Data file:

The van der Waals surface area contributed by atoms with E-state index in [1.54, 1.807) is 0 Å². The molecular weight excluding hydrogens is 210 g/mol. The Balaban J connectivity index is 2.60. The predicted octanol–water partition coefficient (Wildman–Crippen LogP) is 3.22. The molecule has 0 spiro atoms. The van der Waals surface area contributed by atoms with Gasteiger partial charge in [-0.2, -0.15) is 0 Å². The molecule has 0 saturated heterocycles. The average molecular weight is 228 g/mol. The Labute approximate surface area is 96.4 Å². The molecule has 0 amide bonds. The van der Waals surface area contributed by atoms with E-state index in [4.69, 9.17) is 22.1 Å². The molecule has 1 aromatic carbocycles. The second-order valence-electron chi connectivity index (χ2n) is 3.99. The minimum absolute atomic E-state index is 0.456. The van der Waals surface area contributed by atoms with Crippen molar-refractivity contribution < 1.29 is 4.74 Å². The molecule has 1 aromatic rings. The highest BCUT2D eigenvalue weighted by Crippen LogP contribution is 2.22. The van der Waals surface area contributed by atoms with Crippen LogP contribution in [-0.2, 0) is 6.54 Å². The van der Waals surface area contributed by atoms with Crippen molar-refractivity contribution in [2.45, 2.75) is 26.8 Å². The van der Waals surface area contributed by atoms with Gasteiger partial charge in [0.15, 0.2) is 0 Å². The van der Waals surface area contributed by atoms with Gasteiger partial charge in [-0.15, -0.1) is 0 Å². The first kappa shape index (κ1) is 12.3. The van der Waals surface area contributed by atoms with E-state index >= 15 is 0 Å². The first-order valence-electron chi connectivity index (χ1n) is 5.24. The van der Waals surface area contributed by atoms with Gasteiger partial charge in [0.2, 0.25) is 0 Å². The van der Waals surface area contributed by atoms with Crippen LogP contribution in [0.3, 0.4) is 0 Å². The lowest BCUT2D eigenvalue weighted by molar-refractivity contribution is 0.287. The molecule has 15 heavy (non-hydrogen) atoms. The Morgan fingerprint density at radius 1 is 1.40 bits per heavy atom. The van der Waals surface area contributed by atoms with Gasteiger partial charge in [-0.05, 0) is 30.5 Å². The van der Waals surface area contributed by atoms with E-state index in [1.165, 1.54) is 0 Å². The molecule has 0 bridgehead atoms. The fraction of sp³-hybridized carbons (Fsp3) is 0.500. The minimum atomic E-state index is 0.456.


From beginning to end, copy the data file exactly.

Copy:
The van der Waals surface area contributed by atoms with E-state index in [1.54, 1.807) is 0 Å². The molecular weight excluding hydrogens is 210 g/mol. The Balaban J connectivity index is 2.60. The predicted octanol–water partition coefficient (Wildman–Crippen LogP) is 3.22. The molecule has 0 spiro atoms. The van der Waals surface area contributed by atoms with Gasteiger partial charge in [-0.2, -0.15) is 0 Å². The molecule has 0 saturated heterocycles. The average molecular weight is 228 g/mol. The Labute approximate surface area is 96.4 Å². The molecule has 0 amide bonds. The van der Waals surface area contributed by atoms with E-state index in [4.69, 9.17) is 22.1 Å². The molecule has 1 aromatic carbocycles. The second-order valence-electron chi connectivity index (χ2n) is 3.99. The minimum absolute atomic E-state index is 0.456. The van der Waals surface area contributed by atoms with Crippen molar-refractivity contribution < 1.29 is 4.74 Å². The molecule has 1 aromatic rings. The highest BCUT2D eigenvalue weighted by Crippen LogP contribution is 2.22. The van der Waals surface area contributed by atoms with Crippen LogP contribution in [-0.2, 0) is 6.54 Å². The van der Waals surface area contributed by atoms with Crippen molar-refractivity contribution in [2.45, 2.75) is 26.8 Å². The van der Waals surface area contributed by atoms with Gasteiger partial charge in [0.15, 0.2) is 0 Å². The van der Waals surface area contributed by atoms with Gasteiger partial charge in [-0.15, -0.1) is 0 Å². The first kappa shape index (κ1) is 12.3. The van der Waals surface area contributed by atoms with E-state index >= 15 is 0 Å². The first-order valence-electron chi connectivity index (χ1n) is 5.24. The van der Waals surface area contributed by atoms with Gasteiger partial charge in [0.2, 0.25) is 0 Å². The van der Waals surface area contributed by atoms with Crippen LogP contribution in [0.3, 0.4) is 0 Å². The lowest BCUT2D eigenvalue weighted by molar-refractivity contribution is 0.287. The molecule has 15 heavy (non-hydrogen) atoms. The Morgan fingerprint density at radius 1 is 1.40 bits per heavy atom. The van der Waals surface area contributed by atoms with Gasteiger partial charge in [-0.05, 0) is 30.5 Å². The van der Waals surface area contributed by atoms with E-state index in [1.165, 1.54) is 0 Å². The molecule has 0 bridgehead atoms. The fraction of sp³-hybridized carbons (Fsp3) is 0.500. The minimum atomic E-state index is 0.456.